Four are dead, including the attacker, and 20 injured after an SUV mowed down pedestrians on London's Westminster Bridge, just outside the Houses of Parliament. Prime Minister Theresa May called it a "sick and depraved" terrorist attack, although nobody has claimed responsibility and the motive remains unknown. The bloody incident does come on the one-year anniversary of Brussels airport attack. So now we will once again be treated to endless debate about whether the perp was a "terrorist" or just an angry lone nut—a question which is pathologically politicized, and denies the possibility of the hybrid phenomenon: that is, an angry lone nut inspired by jihadism. And, of course, the critical factor of car culture will be overlooked in mainstream discourse.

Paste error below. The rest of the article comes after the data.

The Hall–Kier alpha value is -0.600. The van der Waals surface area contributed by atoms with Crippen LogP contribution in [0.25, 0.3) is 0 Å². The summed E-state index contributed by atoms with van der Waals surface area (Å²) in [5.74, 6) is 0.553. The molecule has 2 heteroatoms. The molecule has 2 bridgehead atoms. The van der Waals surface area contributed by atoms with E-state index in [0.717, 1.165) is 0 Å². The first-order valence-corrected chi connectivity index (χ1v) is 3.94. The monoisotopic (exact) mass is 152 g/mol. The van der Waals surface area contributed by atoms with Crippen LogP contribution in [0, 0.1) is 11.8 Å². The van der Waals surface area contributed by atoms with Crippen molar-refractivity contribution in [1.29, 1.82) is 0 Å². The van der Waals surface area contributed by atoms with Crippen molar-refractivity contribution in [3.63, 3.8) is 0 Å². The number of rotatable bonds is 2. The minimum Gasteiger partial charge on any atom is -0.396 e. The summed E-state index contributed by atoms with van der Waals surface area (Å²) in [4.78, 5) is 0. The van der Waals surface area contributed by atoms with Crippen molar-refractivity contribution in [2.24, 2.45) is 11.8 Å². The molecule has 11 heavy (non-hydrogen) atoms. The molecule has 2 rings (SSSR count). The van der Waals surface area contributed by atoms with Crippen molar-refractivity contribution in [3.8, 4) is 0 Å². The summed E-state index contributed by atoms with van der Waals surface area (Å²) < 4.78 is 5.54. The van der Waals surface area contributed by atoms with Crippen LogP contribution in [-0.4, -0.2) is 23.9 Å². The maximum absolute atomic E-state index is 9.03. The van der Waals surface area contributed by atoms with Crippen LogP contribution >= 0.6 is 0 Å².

The UK government said Dec. 12 it will use its terrorism laws to ban a neo-Nazi group, marking the first time such a step has been taken. The move would make it a crime to be a member of, wear insignia, or work with the National Action, as it would fall under the umbrella of a terrorist organization. While the group rose to prominence for its anti-Semitic and xenophobic stances, they recently began to encourage their members to use violence. The terrorism act provision is being used because the group used their now deleted social media to encourage lone wolf acts and showed members training for battle. Additionally, the group praised the murder of progressive MP Jo Cox and adopted her accused killer's court statement as its official slogan. ("Death to traitors, freedom for Britain.") The measure to ban the group is subject to Parliamentary approval.